With New York Attorney General Eliot Spitzer’s office and other agencies launching probes into finite reinsurance transactions and bid-rigging between brokers and their insurance company partners, it is clear that more and more transparency will be required concerning the finances and operations of the insurance industry.

Thus, insurance companies need to be especially vigilant in maintaining records of their actions in a manner that will allow for appropriate disclosure to investigators.

Preservation Of Evidence

Even if a company has not engaged in financial wrongdoing, it may still find itself vulnerable to stiff fines or criminal penalties if, when faced with a threatened probe or litigation, it fails to preserve potential evidence.

One prominent example is Arthur Andersen’s conviction for obstruction of justice resulting from its document shredding policy in the face of a Department of Justice probe into Enron, now on appeal before the U.S. Supreme Court. While the Supreme Court may overturn the conviction, the damage to Arthur Andersen is already done.

There have been other cases where, even in the absence of clear wrongdoing, companies have faced stiff penalties for failing to preserve documents and electronically stored data in the face of an investigation.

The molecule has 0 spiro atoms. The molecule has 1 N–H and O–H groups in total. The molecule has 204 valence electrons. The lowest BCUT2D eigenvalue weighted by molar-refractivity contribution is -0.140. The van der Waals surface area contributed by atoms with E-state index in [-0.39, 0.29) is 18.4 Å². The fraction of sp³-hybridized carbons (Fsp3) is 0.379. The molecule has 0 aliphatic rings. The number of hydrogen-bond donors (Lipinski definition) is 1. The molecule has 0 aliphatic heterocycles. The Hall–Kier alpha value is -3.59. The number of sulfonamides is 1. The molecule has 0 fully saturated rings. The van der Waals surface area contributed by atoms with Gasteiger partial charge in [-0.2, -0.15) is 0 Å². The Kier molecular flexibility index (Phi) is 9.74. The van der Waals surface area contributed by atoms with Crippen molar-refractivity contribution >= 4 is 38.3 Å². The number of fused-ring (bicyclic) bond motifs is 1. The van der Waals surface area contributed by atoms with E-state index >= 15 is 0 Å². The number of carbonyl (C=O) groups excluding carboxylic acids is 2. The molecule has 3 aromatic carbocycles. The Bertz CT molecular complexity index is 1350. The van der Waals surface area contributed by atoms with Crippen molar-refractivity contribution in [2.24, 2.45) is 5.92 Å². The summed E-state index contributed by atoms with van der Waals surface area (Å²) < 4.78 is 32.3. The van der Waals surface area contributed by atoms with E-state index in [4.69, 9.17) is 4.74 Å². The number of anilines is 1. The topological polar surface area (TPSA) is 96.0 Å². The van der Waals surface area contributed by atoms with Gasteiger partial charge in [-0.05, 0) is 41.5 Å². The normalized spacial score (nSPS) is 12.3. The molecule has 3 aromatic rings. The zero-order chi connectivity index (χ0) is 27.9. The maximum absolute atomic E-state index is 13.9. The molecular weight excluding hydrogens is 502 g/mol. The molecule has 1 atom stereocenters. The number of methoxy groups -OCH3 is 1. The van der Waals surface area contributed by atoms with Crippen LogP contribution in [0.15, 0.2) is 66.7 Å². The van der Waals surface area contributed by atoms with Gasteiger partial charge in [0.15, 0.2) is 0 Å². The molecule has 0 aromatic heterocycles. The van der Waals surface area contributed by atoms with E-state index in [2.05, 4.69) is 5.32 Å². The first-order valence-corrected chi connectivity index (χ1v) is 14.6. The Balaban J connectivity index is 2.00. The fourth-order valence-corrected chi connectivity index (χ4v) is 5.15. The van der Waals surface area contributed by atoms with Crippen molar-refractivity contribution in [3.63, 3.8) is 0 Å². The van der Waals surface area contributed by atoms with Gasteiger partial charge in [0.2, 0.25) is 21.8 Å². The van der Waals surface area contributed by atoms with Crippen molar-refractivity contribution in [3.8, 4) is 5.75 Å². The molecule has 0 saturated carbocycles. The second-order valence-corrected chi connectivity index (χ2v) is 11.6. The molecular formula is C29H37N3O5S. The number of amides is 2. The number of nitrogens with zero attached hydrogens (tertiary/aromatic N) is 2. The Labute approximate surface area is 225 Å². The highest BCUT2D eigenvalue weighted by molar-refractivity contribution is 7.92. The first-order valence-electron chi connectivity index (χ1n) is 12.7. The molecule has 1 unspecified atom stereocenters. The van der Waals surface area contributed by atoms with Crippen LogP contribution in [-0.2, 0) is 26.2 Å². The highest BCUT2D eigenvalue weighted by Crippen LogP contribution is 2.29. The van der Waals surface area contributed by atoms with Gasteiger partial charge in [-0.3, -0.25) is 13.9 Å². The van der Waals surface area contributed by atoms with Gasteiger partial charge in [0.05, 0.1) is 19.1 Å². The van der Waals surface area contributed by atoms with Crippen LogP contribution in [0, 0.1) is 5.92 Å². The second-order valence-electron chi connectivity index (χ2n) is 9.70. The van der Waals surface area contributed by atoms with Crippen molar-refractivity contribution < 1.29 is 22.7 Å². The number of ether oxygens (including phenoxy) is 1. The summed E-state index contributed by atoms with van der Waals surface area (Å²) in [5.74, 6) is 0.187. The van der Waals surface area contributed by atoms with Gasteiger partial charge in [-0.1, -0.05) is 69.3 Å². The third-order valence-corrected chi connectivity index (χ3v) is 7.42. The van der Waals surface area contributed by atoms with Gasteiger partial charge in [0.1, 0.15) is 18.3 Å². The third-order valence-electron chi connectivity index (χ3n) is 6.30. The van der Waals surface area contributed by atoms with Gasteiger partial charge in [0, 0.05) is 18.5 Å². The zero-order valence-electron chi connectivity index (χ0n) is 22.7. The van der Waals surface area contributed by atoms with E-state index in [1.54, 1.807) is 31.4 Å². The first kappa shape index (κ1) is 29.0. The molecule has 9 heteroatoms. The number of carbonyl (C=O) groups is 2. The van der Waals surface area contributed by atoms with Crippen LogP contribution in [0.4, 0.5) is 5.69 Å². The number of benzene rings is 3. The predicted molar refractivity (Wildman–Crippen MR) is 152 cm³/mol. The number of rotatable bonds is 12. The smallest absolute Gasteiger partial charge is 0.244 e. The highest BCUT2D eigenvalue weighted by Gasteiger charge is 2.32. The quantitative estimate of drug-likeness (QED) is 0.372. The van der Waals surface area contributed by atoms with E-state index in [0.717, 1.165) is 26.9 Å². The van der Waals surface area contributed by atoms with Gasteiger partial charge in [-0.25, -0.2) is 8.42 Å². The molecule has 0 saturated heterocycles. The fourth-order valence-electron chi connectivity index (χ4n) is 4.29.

Not only does the failure to preserve evidence bring with it the potential for criminal penalties, but it often results in adverse inferences that harm a company’s position relating to the subject matter of the litigation or investigation.

In the context of litigation, it should be noted that proposed revisions to Rules 26 and 34 of the Federal Rules of Civil Procedure would specifically incorporate electronically stored data into the definition of discoverable evidence and potentially ease the discovery of such evidence.

The proposed rules also allow for broad protective orders relating to the preservation of evidence, and records retention polices need to be flexible enough to comply with such potential directives.

Implementing A Policy

Existing records retention policies generally break down documents by type or subject matter, and provide tables showing the retention periods for each type of document or file.

Determining the appropriate retention period for a given class of documents may be complicated by the number of potentially applicable laws, regulations and business considerations. Moreover, the policy must strike the appropriate balance between which specific types of documents should be kept and which discarded.